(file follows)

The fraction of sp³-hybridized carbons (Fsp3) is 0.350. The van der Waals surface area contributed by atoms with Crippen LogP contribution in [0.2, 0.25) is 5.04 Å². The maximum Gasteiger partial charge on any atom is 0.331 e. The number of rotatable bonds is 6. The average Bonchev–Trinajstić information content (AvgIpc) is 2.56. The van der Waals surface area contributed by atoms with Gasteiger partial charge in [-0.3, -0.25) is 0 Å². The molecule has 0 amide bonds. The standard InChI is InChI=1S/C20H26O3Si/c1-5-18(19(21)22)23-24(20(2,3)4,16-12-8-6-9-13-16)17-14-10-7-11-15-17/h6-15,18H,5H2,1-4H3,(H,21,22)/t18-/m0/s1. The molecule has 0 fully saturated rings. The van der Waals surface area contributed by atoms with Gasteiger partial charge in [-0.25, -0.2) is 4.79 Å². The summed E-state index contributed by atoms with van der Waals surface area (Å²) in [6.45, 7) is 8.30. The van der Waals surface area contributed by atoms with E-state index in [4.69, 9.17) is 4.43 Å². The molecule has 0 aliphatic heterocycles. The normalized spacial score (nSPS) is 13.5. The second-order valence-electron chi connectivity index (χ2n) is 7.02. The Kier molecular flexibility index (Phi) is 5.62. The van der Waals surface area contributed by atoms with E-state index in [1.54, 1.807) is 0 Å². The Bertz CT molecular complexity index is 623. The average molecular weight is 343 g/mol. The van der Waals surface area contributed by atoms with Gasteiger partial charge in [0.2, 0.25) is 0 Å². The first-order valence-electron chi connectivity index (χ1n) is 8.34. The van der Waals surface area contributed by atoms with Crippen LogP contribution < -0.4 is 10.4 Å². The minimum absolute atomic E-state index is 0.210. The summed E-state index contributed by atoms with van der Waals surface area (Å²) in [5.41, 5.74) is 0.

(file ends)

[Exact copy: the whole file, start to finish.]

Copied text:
The fraction of sp³-hybridized carbons (Fsp3) is 0.350. The van der Waals surface area contributed by atoms with Crippen LogP contribution in [0.2, 0.25) is 5.04 Å². The maximum Gasteiger partial charge on any atom is 0.331 e. The number of rotatable bonds is 6. The average Bonchev–Trinajstić information content (AvgIpc) is 2.56. The van der Waals surface area contributed by atoms with Gasteiger partial charge in [-0.3, -0.25) is 0 Å². The molecule has 0 amide bonds. The standard InChI is InChI=1S/C20H26O3Si/c1-5-18(19(21)22)23-24(20(2,3)4,16-12-8-6-9-13-16)17-14-10-7-11-15-17/h6-15,18H,5H2,1-4H3,(H,21,22)/t18-/m0/s1. The molecule has 0 fully saturated rings. The van der Waals surface area contributed by atoms with Gasteiger partial charge in [-0.25, -0.2) is 4.79 Å². The summed E-state index contributed by atoms with van der Waals surface area (Å²) in [6.45, 7) is 8.30. The van der Waals surface area contributed by atoms with E-state index in [4.69, 9.17) is 4.43 Å². The molecule has 0 aliphatic heterocycles. The normalized spacial score (nSPS) is 13.5. The second-order valence-electron chi connectivity index (χ2n) is 7.02. The Kier molecular flexibility index (Phi) is 5.62. The van der Waals surface area contributed by atoms with E-state index in [1.54, 1.807) is 0 Å². The Bertz CT molecular complexity index is 623. The average molecular weight is 343 g/mol. The van der Waals surface area contributed by atoms with Gasteiger partial charge in [0.2, 0.25) is 0 Å². The first-order valence-electron chi connectivity index (χ1n) is 8.34. The van der Waals surface area contributed by atoms with Crippen LogP contribution < -0.4 is 10.4 Å². The minimum absolute atomic E-state index is 0.210. The summed E-state index contributed by atoms with van der Waals surface area (Å²) in [5.41, 5.74) is 0.